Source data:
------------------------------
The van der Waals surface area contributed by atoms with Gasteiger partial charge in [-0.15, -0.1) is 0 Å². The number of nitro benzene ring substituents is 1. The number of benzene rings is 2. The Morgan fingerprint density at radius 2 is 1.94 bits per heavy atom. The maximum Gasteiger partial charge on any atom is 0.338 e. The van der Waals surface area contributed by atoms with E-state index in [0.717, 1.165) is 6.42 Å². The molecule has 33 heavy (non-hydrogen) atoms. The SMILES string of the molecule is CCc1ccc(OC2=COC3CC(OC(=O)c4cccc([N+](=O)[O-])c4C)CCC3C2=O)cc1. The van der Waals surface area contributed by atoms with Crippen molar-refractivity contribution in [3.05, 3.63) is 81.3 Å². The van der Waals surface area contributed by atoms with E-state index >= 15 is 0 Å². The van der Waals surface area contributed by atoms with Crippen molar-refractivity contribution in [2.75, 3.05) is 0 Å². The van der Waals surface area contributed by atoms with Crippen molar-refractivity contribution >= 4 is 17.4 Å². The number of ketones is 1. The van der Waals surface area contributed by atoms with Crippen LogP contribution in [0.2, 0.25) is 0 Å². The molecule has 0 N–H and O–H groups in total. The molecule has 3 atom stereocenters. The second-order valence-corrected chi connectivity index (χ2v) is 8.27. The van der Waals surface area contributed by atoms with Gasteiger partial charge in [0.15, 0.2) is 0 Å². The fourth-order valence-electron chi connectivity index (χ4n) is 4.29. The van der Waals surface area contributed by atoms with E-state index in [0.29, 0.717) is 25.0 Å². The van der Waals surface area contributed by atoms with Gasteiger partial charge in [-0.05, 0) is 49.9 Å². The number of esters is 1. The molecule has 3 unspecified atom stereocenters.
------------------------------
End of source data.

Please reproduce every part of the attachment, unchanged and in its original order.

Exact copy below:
The van der Waals surface area contributed by atoms with Gasteiger partial charge in [-0.15, -0.1) is 0 Å². The number of nitro benzene ring substituents is 1. The number of benzene rings is 2. The Morgan fingerprint density at radius 2 is 1.94 bits per heavy atom. The maximum Gasteiger partial charge on any atom is 0.338 e. The van der Waals surface area contributed by atoms with E-state index in [0.717, 1.165) is 6.42 Å². The molecule has 33 heavy (non-hydrogen) atoms. The SMILES string of the molecule is CCc1ccc(OC2=COC3CC(OC(=O)c4cccc([N+](=O)[O-])c4C)CCC3C2=O)cc1. The van der Waals surface area contributed by atoms with Crippen molar-refractivity contribution in [3.05, 3.63) is 81.3 Å². The van der Waals surface area contributed by atoms with E-state index >= 15 is 0 Å². The van der Waals surface area contributed by atoms with Crippen molar-refractivity contribution in [2.75, 3.05) is 0 Å². The van der Waals surface area contributed by atoms with Crippen molar-refractivity contribution >= 4 is 17.4 Å². The number of ketones is 1. The van der Waals surface area contributed by atoms with Crippen LogP contribution in [0.2, 0.25) is 0 Å². The molecule has 0 N–H and O–H groups in total. The molecule has 3 atom stereocenters. The second-order valence-corrected chi connectivity index (χ2v) is 8.27. The van der Waals surface area contributed by atoms with Gasteiger partial charge in [0.15, 0.2) is 0 Å². The fourth-order valence-electron chi connectivity index (χ4n) is 4.29. The van der Waals surface area contributed by atoms with E-state index in [0.29, 0.717) is 25.0 Å². The van der Waals surface area contributed by atoms with Gasteiger partial charge in [-0.05, 0) is 49.9 Å². The number of esters is 1. The molecule has 3 unspecified atom stereocenters.